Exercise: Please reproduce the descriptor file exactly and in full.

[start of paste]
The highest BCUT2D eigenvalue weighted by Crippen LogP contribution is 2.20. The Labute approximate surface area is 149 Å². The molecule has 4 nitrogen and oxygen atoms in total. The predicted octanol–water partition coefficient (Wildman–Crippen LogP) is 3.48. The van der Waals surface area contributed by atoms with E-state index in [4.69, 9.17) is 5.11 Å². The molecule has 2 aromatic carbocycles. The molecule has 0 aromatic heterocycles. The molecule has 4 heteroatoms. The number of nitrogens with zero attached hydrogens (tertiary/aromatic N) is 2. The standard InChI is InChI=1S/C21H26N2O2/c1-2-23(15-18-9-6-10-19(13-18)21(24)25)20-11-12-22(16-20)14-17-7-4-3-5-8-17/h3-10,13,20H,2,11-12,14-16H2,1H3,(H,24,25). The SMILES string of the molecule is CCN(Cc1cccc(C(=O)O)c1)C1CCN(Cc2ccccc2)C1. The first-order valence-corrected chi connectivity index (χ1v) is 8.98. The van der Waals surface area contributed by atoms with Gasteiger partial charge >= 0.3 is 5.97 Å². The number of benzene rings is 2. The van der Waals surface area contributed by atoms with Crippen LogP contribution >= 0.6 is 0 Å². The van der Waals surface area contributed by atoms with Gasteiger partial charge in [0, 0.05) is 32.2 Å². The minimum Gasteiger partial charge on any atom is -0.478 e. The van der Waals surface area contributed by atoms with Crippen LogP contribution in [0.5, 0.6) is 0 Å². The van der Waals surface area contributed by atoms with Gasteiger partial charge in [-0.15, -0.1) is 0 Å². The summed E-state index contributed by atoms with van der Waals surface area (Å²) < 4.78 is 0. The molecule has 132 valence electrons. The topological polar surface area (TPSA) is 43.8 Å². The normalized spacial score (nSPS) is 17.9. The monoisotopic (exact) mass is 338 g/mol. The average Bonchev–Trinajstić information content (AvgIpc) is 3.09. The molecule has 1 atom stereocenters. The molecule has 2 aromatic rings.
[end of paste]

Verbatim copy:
The highest BCUT2D eigenvalue weighted by Crippen LogP contribution is 2.20. The Labute approximate surface area is 149 Å². The molecule has 4 nitrogen and oxygen atoms in total. The predicted octanol–water partition coefficient (Wildman–Crippen LogP) is 3.48. The van der Waals surface area contributed by atoms with E-state index in [4.69, 9.17) is 5.11 Å². The molecule has 2 aromatic carbocycles. The molecule has 0 aromatic heterocycles. The molecule has 4 heteroatoms. The number of nitrogens with zero attached hydrogens (tertiary/aromatic N) is 2. The standard InChI is InChI=1S/C21H26N2O2/c1-2-23(15-18-9-6-10-19(13-18)21(24)25)20-11-12-22(16-20)14-17-7-4-3-5-8-17/h3-10,13,20H,2,11-12,14-16H2,1H3,(H,24,25). The SMILES string of the molecule is CCN(Cc1cccc(C(=O)O)c1)C1CCN(Cc2ccccc2)C1. The first-order valence-corrected chi connectivity index (χ1v) is 8.98. The van der Waals surface area contributed by atoms with Gasteiger partial charge >= 0.3 is 5.97 Å². The number of benzene rings is 2. The van der Waals surface area contributed by atoms with Crippen LogP contribution >= 0.6 is 0 Å². The van der Waals surface area contributed by atoms with Gasteiger partial charge in [0, 0.05) is 32.2 Å². The minimum Gasteiger partial charge on any atom is -0.478 e. The van der Waals surface area contributed by atoms with Crippen LogP contribution in [0.5, 0.6) is 0 Å². The van der Waals surface area contributed by atoms with Gasteiger partial charge in [-0.15, -0.1) is 0 Å². The summed E-state index contributed by atoms with van der Waals surface area (Å²) < 4.78 is 0. The molecule has 132 valence electrons. The topological polar surface area (TPSA) is 43.8 Å². The normalized spacial score (nSPS) is 17.9. The monoisotopic (exact) mass is 338 g/mol. The average Bonchev–Trinajstić information content (AvgIpc) is 3.09. The molecule has 1 atom stereocenters. The molecule has 2 aromatic rings.